Article published in:Transitivity: Form, Meaning, Acquisition, and Processing
Edited by Patrick Brandt and Marco García García
[Linguistik Aktuell/Linguistics Today 166] 2010
► pp. 161–188
Grammatical transitivity vs. interpretive distinctness
The case for a separation of two levels of representation that are often conflated
This chapter examines the role of transitivity in online language comprehension by means of an event-related brain potential (ERP) study on differential object marking in Hindi. Participants read sentences of the form NP1-NP2-Verb; NP1 always bore ergative case, whereas NP2 was either case-marked (with -ko) or not. In addition, both NP1 and NP2 were either human or inanimate. At the verb, we observed a late positivity (P600) for sentences with non-case-marked objects, which was more pronounced for sentences with human objects and for sentences with inanimate subjects. We argue that the P600 reflects processes of pragmatic enrichment that are required when a semantically transitive event is expressed by a syntactically intransitive construction.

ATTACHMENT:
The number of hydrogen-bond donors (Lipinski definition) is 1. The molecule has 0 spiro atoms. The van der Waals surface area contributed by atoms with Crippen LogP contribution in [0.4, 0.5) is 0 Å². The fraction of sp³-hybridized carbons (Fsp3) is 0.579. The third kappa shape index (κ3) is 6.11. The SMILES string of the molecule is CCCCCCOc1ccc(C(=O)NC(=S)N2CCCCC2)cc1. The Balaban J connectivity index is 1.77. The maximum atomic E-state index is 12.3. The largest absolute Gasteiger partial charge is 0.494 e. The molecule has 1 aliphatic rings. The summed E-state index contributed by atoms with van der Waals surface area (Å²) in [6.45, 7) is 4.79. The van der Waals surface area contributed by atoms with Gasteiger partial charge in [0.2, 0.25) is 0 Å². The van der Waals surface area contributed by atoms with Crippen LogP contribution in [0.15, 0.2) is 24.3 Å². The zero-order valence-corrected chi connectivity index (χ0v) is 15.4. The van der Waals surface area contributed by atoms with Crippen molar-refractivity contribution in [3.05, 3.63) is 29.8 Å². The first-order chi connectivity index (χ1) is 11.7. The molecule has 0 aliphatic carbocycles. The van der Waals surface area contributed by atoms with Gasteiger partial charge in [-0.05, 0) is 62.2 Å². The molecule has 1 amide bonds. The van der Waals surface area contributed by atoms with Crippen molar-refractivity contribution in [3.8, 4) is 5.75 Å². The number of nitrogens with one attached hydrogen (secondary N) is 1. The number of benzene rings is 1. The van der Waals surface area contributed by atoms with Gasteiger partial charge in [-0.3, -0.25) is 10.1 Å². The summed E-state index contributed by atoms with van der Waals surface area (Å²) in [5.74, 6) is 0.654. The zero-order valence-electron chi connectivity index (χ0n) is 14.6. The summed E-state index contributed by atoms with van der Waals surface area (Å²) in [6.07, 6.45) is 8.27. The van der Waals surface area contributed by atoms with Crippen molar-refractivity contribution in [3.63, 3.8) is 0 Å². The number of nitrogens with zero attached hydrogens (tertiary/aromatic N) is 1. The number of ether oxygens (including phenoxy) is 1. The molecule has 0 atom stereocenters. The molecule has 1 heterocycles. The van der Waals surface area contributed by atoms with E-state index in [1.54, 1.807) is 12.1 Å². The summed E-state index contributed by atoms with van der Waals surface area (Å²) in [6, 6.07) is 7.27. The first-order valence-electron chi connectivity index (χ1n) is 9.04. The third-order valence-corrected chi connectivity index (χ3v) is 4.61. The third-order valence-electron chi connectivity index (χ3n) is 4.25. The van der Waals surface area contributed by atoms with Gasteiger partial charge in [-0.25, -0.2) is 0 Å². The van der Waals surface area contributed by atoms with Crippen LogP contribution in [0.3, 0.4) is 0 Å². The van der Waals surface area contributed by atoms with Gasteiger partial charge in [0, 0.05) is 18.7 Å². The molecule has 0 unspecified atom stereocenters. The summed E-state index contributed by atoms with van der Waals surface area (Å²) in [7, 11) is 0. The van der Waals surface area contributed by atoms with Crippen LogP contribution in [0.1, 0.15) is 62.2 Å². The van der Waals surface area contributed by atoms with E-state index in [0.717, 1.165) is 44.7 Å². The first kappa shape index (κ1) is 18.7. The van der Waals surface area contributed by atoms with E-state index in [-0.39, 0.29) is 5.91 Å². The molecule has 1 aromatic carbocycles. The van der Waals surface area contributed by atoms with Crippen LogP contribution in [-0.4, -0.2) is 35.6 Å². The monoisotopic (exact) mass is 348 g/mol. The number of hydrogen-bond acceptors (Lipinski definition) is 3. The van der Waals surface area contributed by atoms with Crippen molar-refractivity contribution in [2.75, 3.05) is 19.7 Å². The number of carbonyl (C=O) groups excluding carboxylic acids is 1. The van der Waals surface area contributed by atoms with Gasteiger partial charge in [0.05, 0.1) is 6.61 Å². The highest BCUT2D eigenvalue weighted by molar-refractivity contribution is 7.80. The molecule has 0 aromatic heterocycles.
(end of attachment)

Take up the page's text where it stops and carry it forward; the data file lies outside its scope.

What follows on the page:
Published online: 17 November 2010